The findings were originally reported in two Danish case-control studies in which physicians reported a fourfold increased risk of squamous cell carcinoma, and a moderate increased risk of basal cell carcinoma and cutaneous malignant melanoma in patients who used hydrochlorothiazide long-term.
And, while the new study did not find an increased risk of basal cell carcinoma and cutaneous malignant melanoma among long-term users of hydrochlorothiazide, they suggest that bendroflumethiazide “may be a safer alternative for patients at increased risk of skin cancer.” The long-term use of indapamide was associated with a moderately increased risk of cutaneous malignant melanoma but did not alter the risk of either squamous cell or basal cell carcinoma
“Our results suggest that bendroflumethiazide may be a safer alternative to hydrochlorothiazide and indapamide, especially for patients at increased risk of skin cancer, but future studies are needed to rule out a causal association between bendroflumethiazide and cutaneous malignant melanoma,” wrote authors who were led by Christoph R. Meier, PhD, a professor in pharmacy with University Hospital Basel (Switzerland) and a contributor to the Boston Collaborative Drug Surveillance Program.
This study adds to existing evidence that there is a dose-dependent increased risk of squamous cell carcinoma in users of high cumulative doses of hydrochlorothiazide, compared with non–hydrochlorothiazide users.
The study, an observational cohort study, was published earlier this year. It is based on data from the U.K.-based Clinical Practice Research Datalink. It included 271,154 new users of thiazides and thiazidelike diuretics, the majority at 87.6% having been prescribed bendroflumethiazide, 5.8% indapamide, and 3.6% hydrochlorothiazide. Outcomes were compared to those observed in 275,263 users of calcium channel blockers.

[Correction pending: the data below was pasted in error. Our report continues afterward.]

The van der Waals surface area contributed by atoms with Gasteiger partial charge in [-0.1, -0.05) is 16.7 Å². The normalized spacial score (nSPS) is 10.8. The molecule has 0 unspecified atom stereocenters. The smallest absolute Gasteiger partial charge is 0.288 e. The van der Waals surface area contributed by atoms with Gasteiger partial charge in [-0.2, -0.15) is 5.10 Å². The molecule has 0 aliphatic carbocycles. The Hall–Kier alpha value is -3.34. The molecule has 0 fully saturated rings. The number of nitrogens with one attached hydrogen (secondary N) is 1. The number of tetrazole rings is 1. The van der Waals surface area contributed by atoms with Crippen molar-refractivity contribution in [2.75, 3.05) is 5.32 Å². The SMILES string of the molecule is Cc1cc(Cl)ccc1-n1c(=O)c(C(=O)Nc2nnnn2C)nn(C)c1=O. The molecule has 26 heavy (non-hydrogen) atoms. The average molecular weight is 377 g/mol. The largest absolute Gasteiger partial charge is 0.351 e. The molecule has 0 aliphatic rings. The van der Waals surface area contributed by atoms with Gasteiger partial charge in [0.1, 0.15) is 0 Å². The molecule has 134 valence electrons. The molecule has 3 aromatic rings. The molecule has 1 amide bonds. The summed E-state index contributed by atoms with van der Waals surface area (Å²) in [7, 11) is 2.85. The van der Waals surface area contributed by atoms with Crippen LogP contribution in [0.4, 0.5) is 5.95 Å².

“The three primary outcomes of interest were a first-time diagnosis of cutaneous malignant melanoma, basal cell carcinoma, or squamous cell carcinoma,” the authors wrote.
Incidence rates and incidence rate ratios were estimated for both short-term and long-term users of thiazidelike diuretics and calcium channel blockers, while a propensity score (PS) analysis was done in order to control for 23 baseline covariates. The mean follow-up after PS weighting was 3.9 years for indapamide users and 5.5 years for hydrochlorothiazide users. Overall, the incidence rate ratios of squamous cell carcinoma were not markedly increased for either short-term or long-term users of thiazidelike diuretics, the authors reported.
In contrast, the incidence rate ratios of squamous cell carcinoma for hydrochlorothiazide users were increased by 29% for short-term users at an IRR of 1.29 while they were increased by almost twofold for long-term hydrochlorothiazide users at an IRR of 1.95.
Long-term use of hydrochlorothiazide was again associated with a 64% increased risk of basal cell carcinoma, compared with users of a renin-angiotensin inhibitor at a weighted IRR of 1.64.
In contrast, weighted incident rate ratios for basal cell carcinoma for both short-term and long-term thiazide users were not significantly different and results were similar for patients who took hydrochlorothiazide, indapamide, or bendroflumethiazide.
Weighted overall incident rate ratios for cutaneous malignant melanoma were not significantly different for either short-term or long-term users of thiazidelike diuretics, compared with calcium channel blocker users.
However, there was a 43% increased risk of cutaneous malignant melanoma among long-term indapamide users at a weighted IRR of 1.43, compared with calcium channel blocker users, the authors reported.
“Given the biological plausibility and the severe clinical implications of cutaneous malignant melanoma, this finding should be considered carefully,” they cautioned.
Limitations to the study include the fact that the database analyzed does not have information on sun exposure, skin characteristics, or socioeconomic status which may affect the amount of sun exposure participants received.
The authors had no conflicts of interest to declare.